The latest issue of Current Anthropology has the following article by Ian Keen:
Constraints on the Development of Enduring Inequalities in Late Holocene Australia: Ian Keen. volume 47 (2006), pages 7–38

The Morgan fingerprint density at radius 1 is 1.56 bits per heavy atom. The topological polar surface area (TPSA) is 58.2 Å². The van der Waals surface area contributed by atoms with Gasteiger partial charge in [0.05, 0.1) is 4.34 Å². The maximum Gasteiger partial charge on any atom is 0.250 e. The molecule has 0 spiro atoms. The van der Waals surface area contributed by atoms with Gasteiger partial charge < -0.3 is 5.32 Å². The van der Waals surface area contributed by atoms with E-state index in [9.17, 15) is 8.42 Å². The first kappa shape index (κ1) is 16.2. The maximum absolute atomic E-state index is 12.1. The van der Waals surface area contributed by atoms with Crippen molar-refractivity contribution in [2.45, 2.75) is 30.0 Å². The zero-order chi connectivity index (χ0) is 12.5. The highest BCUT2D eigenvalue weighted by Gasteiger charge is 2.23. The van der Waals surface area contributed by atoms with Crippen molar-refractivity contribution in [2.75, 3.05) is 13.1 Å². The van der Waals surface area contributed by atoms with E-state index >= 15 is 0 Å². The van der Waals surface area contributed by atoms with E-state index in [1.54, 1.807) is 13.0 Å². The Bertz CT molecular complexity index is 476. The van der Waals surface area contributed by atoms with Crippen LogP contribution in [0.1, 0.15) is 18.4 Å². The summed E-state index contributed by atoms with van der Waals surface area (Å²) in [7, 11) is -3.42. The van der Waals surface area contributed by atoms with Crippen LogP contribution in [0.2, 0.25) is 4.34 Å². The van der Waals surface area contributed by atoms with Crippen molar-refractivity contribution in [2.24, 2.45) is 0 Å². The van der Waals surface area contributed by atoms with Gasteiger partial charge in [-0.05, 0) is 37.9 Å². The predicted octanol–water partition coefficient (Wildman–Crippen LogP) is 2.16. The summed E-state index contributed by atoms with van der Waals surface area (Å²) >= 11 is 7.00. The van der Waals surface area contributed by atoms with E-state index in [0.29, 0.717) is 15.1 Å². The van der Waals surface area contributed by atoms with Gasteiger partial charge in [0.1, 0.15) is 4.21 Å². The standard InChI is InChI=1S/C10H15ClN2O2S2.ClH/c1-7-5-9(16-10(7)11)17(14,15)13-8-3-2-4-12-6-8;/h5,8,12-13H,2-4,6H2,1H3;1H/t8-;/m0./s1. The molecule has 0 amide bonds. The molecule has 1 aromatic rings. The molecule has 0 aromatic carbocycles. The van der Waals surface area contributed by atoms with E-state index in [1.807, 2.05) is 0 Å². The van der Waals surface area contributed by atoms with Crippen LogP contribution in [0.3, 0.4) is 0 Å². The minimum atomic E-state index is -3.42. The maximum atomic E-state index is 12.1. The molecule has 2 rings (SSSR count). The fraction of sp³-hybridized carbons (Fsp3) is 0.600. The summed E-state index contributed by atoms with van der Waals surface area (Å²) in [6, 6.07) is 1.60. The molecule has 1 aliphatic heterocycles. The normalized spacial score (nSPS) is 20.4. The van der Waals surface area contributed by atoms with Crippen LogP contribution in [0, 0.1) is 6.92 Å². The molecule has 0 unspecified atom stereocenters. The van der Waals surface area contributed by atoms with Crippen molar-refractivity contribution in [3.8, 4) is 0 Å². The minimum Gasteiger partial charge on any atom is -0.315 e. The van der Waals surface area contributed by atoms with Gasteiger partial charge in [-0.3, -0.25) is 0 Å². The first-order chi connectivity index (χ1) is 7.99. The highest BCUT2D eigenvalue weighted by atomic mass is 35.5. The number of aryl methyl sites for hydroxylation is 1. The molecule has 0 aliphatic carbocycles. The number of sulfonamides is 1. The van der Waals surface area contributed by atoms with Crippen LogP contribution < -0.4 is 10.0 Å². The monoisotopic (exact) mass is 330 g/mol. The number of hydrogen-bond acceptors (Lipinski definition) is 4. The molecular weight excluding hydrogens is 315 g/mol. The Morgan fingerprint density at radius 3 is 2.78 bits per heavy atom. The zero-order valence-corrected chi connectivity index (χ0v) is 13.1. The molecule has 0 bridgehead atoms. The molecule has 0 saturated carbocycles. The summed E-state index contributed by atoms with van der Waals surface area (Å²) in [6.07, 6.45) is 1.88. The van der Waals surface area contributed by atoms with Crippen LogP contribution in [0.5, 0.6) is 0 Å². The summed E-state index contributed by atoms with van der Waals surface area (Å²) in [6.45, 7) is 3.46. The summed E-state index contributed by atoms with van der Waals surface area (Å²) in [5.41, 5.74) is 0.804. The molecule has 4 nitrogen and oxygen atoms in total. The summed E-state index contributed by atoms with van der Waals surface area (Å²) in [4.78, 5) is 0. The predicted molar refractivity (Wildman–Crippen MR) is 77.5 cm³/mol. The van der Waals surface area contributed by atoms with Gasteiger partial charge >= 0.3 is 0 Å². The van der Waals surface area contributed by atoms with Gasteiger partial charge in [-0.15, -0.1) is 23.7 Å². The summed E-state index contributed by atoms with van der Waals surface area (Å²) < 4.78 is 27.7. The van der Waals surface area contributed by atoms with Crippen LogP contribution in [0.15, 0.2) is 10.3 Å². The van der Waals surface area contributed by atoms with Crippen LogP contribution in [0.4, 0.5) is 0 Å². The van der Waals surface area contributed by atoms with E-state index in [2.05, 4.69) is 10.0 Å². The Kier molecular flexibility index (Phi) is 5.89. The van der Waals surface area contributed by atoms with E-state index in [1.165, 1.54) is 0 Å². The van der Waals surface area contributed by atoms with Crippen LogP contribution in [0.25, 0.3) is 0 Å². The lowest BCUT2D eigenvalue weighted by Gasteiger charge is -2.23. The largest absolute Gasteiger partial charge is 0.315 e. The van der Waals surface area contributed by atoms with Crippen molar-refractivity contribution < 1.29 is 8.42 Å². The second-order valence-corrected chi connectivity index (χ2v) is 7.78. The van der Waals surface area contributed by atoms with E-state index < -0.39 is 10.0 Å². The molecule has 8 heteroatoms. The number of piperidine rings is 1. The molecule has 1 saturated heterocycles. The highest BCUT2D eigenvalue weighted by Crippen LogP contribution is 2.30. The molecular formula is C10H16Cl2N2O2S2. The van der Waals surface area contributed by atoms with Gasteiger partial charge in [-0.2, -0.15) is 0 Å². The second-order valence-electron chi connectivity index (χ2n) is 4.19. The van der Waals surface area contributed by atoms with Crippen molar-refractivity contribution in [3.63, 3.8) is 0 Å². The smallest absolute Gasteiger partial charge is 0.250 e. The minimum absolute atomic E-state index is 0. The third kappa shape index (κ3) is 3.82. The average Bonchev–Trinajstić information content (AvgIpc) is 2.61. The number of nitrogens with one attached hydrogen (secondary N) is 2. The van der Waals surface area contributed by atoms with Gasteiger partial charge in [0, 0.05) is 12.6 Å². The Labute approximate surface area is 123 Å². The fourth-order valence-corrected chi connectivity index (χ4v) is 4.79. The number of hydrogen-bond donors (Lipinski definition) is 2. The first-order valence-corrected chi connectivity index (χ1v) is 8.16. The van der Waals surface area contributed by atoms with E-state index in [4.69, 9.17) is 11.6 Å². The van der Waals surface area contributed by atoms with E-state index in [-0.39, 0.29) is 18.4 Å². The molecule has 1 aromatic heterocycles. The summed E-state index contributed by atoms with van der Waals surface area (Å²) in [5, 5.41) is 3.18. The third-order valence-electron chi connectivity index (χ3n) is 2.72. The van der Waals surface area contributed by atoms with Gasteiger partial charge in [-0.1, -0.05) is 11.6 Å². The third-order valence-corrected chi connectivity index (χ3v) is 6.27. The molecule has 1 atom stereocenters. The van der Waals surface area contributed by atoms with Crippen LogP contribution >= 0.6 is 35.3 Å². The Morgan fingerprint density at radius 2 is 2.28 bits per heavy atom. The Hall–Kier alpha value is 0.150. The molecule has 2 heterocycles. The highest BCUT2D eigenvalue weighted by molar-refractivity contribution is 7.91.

Conditions in Late Holocene Australia, including variable and unpredictable environments, reliance on a wide array of food resources, relatively low population densities, some degree of mobility, and shared access to land and waters, contrast sharply with those posited as conditions for the emergence of complexity among hunter-gatherer societies such as those of the Northwest Coast of North America. Nevertheless, Aboriginal societies varied considerably in a number of ways, including resources of male power. In particular, the article contrasts features of “reproductive power” in the high- and very-high-polygyny societies of the north coast of Australia with those of other regions of the continent. High to very high polygyny developed in areas with relatively high population density and certain forms of kin classification and engendered considerable inequality among patri-groups, but various social and environmental conditions imposed constraints on the development of enduring hierarchy.